The economic burden of caregivers for dementia patients. (A) The economic burden of caregivers for dementia patients in 2018. The average of shortening the working hours: 10.3 hours/week. (B) The economic burden of caregivers for dementia patients in 2012. The average of shortening the working hours: 14.55 hours/week.
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Table 2
Effect of familial economic status on caregiving patterns
Click for larger imageClick for full tableDownload as Excel file

Claim by caregivers in relation to ADL disability in patients with dementia

Caregiver claims in relation to ADL disability in patients with dementia were still significantly high. The proportion of respondents who claimed consultation with a dementia specialist was the highest (87%), followed by claims for training in dementia management (81%) and claims for treatment to improve patients ADL ability (83%). The results were not substantially different from previous study (Fig. 4).

Fig. 4
Needs of caregivers for dementia patients. (A) Needs of caregivers for dementia patients in 2018. (B) Needs of caregivers for dementia patients in 2012.
ADL: activities of daily living.
Click for larger imageDownload as PowerPoint slide


The results of survey showed that recognition of ADL disability was only limited to 43% of respondents even though it was one of the important factors in the diagnosis of dementia and patient management (Table 1). It still falls short of 51% recognition reported in the previous study under the “Il-sang-ye-chan” campaign that started six years ago. Considering the importance of caregiver training for appropriate treatment and management of patients with dementia, public relations activities for “Il-sang-ye-chan” campaign should be actively undertaken to reflect the national dementia policy. Similar to the results of previous study, this study showed that caregivers of patients with dementia have a major difficulty involving ‘active exploration by patients and displayed burdens associated with recent memory disorder, bowel/bladder control and personal hygiene (Fig. 2C and D). Similar to the investigations conducted six years ago, this study confirmed the urgent need for programs or systems to facilitate routine activities by patients and their caregivers, which requires further consideration of the difficulties faced by caregivers planning for the Dementia Healthcare Center activities of patients and their caregivers.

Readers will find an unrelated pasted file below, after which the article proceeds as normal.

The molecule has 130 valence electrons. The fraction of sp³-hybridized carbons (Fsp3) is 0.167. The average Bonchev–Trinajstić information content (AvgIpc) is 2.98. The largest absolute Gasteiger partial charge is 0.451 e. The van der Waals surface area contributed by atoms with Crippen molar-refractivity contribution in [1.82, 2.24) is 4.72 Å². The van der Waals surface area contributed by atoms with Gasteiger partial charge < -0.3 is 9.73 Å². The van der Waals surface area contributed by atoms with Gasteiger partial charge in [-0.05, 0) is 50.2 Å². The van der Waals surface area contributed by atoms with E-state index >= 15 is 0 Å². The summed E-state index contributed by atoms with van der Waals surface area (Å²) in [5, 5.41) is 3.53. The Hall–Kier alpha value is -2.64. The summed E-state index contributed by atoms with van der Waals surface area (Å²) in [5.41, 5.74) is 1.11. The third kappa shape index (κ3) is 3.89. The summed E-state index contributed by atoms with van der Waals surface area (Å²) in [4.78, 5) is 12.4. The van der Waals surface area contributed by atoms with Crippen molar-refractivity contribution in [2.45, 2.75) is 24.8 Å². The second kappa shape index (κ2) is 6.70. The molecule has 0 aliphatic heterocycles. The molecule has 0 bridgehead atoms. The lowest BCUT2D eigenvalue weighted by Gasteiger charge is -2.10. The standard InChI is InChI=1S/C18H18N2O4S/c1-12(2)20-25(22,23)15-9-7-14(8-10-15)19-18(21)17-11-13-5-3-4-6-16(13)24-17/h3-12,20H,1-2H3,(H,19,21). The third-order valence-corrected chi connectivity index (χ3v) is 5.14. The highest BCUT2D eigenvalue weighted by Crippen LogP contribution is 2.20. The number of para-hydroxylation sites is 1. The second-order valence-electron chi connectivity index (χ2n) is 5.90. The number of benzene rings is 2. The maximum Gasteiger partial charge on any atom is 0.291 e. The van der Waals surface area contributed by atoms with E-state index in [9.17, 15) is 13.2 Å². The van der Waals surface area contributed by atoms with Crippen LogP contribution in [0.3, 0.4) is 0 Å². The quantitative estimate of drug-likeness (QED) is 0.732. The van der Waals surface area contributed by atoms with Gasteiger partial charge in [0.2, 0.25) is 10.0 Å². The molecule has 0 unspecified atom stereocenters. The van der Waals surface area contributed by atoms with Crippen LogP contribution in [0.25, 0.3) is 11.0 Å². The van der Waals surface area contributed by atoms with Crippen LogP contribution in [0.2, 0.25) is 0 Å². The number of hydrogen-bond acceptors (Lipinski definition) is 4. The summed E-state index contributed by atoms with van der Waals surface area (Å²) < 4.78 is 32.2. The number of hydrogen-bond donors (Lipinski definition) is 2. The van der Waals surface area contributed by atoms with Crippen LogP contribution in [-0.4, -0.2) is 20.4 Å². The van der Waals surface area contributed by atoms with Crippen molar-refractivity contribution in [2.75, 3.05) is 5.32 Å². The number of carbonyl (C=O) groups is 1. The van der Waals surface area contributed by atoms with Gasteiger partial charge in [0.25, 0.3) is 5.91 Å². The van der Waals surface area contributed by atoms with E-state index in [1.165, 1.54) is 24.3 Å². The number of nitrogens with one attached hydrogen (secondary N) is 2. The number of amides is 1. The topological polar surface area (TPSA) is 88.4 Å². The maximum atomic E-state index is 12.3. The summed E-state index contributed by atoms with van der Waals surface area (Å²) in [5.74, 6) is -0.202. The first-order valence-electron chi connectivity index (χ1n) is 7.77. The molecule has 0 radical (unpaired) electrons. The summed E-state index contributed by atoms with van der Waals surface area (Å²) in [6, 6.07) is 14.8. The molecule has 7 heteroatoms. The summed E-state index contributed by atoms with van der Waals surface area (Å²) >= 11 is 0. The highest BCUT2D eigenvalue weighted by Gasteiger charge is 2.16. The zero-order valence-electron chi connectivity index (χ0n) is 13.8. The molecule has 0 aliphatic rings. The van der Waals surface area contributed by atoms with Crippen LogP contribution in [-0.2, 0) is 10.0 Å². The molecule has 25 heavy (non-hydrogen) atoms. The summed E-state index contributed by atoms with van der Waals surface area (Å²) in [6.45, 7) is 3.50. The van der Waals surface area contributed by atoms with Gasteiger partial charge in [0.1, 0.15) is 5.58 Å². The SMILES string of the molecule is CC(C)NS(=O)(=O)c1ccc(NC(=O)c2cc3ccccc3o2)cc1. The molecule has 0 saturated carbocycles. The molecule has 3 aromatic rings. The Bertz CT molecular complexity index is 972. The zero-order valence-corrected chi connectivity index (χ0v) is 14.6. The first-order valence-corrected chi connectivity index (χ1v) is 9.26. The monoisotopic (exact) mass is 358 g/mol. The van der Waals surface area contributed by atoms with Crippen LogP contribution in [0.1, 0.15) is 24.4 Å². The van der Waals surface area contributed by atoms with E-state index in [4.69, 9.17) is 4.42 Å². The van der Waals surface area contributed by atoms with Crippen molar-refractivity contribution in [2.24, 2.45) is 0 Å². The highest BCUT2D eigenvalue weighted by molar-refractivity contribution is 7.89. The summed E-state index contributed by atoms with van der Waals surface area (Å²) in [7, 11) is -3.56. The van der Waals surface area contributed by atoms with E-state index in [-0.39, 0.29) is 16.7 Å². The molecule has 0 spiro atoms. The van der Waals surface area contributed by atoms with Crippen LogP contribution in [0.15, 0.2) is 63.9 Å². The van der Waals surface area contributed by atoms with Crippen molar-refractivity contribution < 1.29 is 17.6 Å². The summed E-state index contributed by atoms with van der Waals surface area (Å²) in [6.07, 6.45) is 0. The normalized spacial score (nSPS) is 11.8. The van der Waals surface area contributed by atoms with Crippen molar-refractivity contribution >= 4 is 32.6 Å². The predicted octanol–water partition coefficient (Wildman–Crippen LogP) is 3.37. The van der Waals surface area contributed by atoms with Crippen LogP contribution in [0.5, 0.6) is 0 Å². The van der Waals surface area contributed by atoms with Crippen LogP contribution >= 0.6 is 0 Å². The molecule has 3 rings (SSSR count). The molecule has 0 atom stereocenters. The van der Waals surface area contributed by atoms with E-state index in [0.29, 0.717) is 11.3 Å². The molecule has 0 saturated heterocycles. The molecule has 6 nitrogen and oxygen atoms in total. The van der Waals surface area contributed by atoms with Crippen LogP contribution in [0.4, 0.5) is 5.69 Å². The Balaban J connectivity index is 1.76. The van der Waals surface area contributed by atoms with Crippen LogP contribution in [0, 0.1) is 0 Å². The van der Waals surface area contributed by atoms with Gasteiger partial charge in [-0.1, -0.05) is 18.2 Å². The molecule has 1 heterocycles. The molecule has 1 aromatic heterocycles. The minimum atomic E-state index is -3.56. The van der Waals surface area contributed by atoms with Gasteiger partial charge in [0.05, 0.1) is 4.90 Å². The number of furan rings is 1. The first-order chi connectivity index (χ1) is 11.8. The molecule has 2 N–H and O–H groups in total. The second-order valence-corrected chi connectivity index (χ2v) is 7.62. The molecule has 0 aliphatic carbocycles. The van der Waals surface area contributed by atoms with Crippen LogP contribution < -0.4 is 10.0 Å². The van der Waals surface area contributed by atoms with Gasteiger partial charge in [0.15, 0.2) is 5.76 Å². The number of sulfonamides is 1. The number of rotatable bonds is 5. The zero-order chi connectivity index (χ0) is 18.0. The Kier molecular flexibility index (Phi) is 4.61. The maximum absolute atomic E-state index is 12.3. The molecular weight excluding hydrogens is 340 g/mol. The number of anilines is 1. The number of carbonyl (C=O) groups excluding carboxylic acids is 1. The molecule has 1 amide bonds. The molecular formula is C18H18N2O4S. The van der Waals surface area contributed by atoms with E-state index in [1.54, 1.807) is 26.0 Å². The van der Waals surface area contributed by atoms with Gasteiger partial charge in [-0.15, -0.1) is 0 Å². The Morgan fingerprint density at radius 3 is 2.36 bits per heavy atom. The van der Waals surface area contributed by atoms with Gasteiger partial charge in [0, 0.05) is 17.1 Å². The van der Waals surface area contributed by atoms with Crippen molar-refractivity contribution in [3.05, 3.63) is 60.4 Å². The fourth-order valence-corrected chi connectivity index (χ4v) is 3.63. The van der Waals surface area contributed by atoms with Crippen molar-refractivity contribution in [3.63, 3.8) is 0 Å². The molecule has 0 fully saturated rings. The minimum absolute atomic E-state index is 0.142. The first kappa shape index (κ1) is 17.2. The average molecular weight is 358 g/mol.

Meanwhile, the caregiver burden was significantly reduced from the levels reported in the six-year-old study. Nearly 78% of caregivers quitting their job or reducing their working hours due to ADL disability among patients in the previous study, which significantly adversely affected the low-income class, and was promptly addressed as reported several times in press releases and policy discussions.10 In this study, the proportion of respondents who reduced their working hours was decreased to 33% with reduced number of working hours from a mean of 14.55 to 10.3 hours. The proportion of respondents who quit their job decreased from 27% to 14%, indicating that the economic burden for caregivers due to patients with dementia has been largely improved, compared to the six-year-old study (Fig. 3B). Furthermore, the economic burden and deteriorating health status of the caregivers was largely decreased, confirming the improvement in economic and physical improvement of the caregivers (Fig. 1). As a result of steady implementation of dementia management policy by the government for the last six years, the long-term care insurance for the elderly and creation of dementia healthcare centers increased the social interest in dementia issues. However, the gap in securing cost-bearing support from professional caregivers at different income levels persisted. For low income level, the rate of self-caregiving was still high, increased stress, decreased social activities and deteriorated health status.14, 15